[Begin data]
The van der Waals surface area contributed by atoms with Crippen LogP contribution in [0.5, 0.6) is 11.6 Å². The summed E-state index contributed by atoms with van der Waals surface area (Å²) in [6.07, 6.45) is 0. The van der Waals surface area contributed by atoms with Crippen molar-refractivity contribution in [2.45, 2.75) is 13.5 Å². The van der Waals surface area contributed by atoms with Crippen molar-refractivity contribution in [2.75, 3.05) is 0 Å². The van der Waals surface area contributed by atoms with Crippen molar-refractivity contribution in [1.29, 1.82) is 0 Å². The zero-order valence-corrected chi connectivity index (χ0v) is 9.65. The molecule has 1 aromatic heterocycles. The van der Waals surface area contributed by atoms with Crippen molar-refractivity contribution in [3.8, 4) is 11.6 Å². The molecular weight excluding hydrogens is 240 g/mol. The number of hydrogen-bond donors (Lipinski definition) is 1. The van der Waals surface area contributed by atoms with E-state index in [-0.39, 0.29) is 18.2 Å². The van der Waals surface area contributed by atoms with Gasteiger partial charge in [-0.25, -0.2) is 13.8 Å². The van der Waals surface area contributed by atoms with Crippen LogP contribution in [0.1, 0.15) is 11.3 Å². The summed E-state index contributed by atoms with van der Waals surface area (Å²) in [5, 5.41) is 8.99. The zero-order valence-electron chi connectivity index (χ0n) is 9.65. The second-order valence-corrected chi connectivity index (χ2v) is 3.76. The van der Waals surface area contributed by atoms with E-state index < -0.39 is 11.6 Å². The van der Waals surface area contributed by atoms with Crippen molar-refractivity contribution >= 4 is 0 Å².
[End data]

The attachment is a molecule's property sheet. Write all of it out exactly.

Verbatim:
The van der Waals surface area contributed by atoms with Crippen LogP contribution in [0.5, 0.6) is 11.6 Å². The summed E-state index contributed by atoms with van der Waals surface area (Å²) in [6.07, 6.45) is 0. The van der Waals surface area contributed by atoms with Crippen molar-refractivity contribution in [2.45, 2.75) is 13.5 Å². The van der Waals surface area contributed by atoms with Crippen molar-refractivity contribution in [2.75, 3.05) is 0 Å². The van der Waals surface area contributed by atoms with Crippen molar-refractivity contribution in [1.29, 1.82) is 0 Å². The zero-order valence-corrected chi connectivity index (χ0v) is 9.65. The molecule has 1 aromatic heterocycles. The van der Waals surface area contributed by atoms with Crippen molar-refractivity contribution in [3.8, 4) is 11.6 Å². The molecular weight excluding hydrogens is 240 g/mol. The number of hydrogen-bond donors (Lipinski definition) is 1. The van der Waals surface area contributed by atoms with E-state index in [-0.39, 0.29) is 18.2 Å². The van der Waals surface area contributed by atoms with Gasteiger partial charge in [-0.25, -0.2) is 13.8 Å². The van der Waals surface area contributed by atoms with Crippen LogP contribution in [0.1, 0.15) is 11.3 Å². The summed E-state index contributed by atoms with van der Waals surface area (Å²) in [5, 5.41) is 8.99. The zero-order valence-electron chi connectivity index (χ0n) is 9.65. The second-order valence-corrected chi connectivity index (χ2v) is 3.76. The van der Waals surface area contributed by atoms with E-state index < -0.39 is 11.6 Å². The van der Waals surface area contributed by atoms with Crippen molar-refractivity contribution >= 4 is 0 Å².